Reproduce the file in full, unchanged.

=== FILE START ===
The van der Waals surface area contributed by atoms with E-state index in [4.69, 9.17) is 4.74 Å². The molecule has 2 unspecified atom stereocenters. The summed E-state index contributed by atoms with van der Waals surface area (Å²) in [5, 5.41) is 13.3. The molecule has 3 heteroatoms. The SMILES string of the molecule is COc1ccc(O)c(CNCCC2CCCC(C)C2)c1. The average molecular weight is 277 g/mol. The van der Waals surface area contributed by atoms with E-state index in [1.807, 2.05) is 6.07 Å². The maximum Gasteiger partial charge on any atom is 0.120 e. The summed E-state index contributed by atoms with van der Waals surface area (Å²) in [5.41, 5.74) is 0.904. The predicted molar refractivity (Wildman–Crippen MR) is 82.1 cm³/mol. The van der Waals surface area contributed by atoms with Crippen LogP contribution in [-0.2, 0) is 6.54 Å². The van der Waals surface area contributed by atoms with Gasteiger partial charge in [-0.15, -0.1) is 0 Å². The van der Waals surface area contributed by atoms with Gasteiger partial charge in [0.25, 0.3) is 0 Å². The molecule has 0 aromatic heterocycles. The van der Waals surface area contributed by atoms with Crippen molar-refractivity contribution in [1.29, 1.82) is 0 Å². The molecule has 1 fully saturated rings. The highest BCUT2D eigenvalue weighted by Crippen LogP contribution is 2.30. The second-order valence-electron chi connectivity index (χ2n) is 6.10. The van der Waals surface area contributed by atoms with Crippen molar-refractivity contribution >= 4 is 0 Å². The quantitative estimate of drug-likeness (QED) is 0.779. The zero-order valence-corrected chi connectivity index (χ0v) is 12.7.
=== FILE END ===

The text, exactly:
The van der Waals surface area contributed by atoms with E-state index in [4.69, 9.17) is 4.74 Å². The molecule has 2 unspecified atom stereocenters. The summed E-state index contributed by atoms with van der Waals surface area (Å²) in [5, 5.41) is 13.3. The molecule has 3 heteroatoms. The SMILES string of the molecule is COc1ccc(O)c(CNCCC2CCCC(C)C2)c1. The average molecular weight is 277 g/mol. The van der Waals surface area contributed by atoms with E-state index in [1.807, 2.05) is 6.07 Å². The maximum Gasteiger partial charge on any atom is 0.120 e. The summed E-state index contributed by atoms with van der Waals surface area (Å²) in [5.41, 5.74) is 0.904. The predicted molar refractivity (Wildman–Crippen MR) is 82.1 cm³/mol. The van der Waals surface area contributed by atoms with Crippen LogP contribution in [-0.2, 0) is 6.54 Å². The van der Waals surface area contributed by atoms with Gasteiger partial charge in [-0.15, -0.1) is 0 Å². The van der Waals surface area contributed by atoms with Gasteiger partial charge in [0.25, 0.3) is 0 Å². The molecule has 0 aromatic heterocycles. The van der Waals surface area contributed by atoms with Crippen molar-refractivity contribution in [1.29, 1.82) is 0 Å². The molecule has 1 fully saturated rings. The highest BCUT2D eigenvalue weighted by Crippen LogP contribution is 2.30. The second-order valence-electron chi connectivity index (χ2n) is 6.10. The van der Waals surface area contributed by atoms with Crippen molar-refractivity contribution >= 4 is 0 Å². The quantitative estimate of drug-likeness (QED) is 0.779. The zero-order valence-corrected chi connectivity index (χ0v) is 12.7.